Want to switch to a different browser or advanced password manager? Would you like to bulk edit your login? Chrome works like this
How to Import and Export Passwords from Chrome?
Googler François Beaufort drew attention to an interesting feature that is already available in the developer (Dev) version of Chrome. Finally, the browser will receive support for importing and exporting passwords. If you don’t want to wait for the sharp build of Chrome 66 to offer this new feature, the following trick can help.
In Chrome, go to the experimental chrome: // flags to find Password import and Password export . For both, select Enabled instead of Default in the pull-down menu. Then just restart your browser.
Export passwords from Chrome
The password manager ( chrome: // settings / passwords ) now has a menu to import and export passwords above the list of saved entries. Just choose which direction you want to move your passwords.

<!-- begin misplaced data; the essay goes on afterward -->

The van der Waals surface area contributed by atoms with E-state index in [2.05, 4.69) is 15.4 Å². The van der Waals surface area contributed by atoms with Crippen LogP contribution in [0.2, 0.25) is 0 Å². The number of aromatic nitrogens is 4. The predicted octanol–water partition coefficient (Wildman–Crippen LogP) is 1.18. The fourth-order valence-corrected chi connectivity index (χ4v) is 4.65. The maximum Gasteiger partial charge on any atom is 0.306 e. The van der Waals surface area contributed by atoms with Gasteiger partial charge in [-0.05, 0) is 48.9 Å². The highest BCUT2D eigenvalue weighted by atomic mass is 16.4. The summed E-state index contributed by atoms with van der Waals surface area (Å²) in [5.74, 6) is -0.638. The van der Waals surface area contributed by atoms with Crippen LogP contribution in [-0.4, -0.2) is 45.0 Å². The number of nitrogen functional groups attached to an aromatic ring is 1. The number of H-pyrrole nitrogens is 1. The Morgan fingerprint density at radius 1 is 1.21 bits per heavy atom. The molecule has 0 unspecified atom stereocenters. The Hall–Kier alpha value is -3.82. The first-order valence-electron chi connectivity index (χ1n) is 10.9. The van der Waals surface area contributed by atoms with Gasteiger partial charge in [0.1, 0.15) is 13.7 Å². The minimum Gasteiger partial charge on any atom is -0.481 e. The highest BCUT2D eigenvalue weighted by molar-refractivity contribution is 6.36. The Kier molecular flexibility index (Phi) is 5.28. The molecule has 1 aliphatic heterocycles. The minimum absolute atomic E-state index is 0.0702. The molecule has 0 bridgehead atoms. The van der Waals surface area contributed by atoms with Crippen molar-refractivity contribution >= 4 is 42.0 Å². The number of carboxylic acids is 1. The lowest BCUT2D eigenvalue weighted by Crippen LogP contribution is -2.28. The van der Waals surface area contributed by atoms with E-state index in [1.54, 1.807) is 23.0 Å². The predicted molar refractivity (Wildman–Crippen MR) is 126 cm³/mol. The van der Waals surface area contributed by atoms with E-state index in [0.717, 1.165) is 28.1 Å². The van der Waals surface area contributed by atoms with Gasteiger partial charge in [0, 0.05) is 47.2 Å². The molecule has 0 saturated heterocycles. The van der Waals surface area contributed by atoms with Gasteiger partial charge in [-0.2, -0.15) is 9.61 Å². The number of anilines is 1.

For export, you will typically need to enter your system username and password (not your Google Account). You will then create a CSV file that includes the login information in a readable form. In the line you will find comma-stored data: page name, url, login and password.
You can continue to work with this file, such as importing it into another Chrome account (or other browser with appropriate support), an external password manager, or simply converting the file in Excel et al. to a more readable table. Or simply edit it in Notepad (delete unwanted lines, add new entries…)
Import passwords into Chrome
And how does import work in Chrome? Simple but effective.
- If you do not have any passwords, all new passwords will be loaded.
- If you already have one saved, Chrome will not create duplicate entries, but will only add new entries.
- If entries differ in page name, url, user name, or password, a new entry is always added.
- Importing will never overwrite or delete old records.
Of course, Chrome can’t compare to specialized password managers that keep an eye on the quality of passwords, generate new secure ones, find duplicates themselves, sort folders into folders, and so on.
Although it is true that LastPass, Enpass or Czech Sticky Password can import passwords from the most common browsers, including Chrome, directly.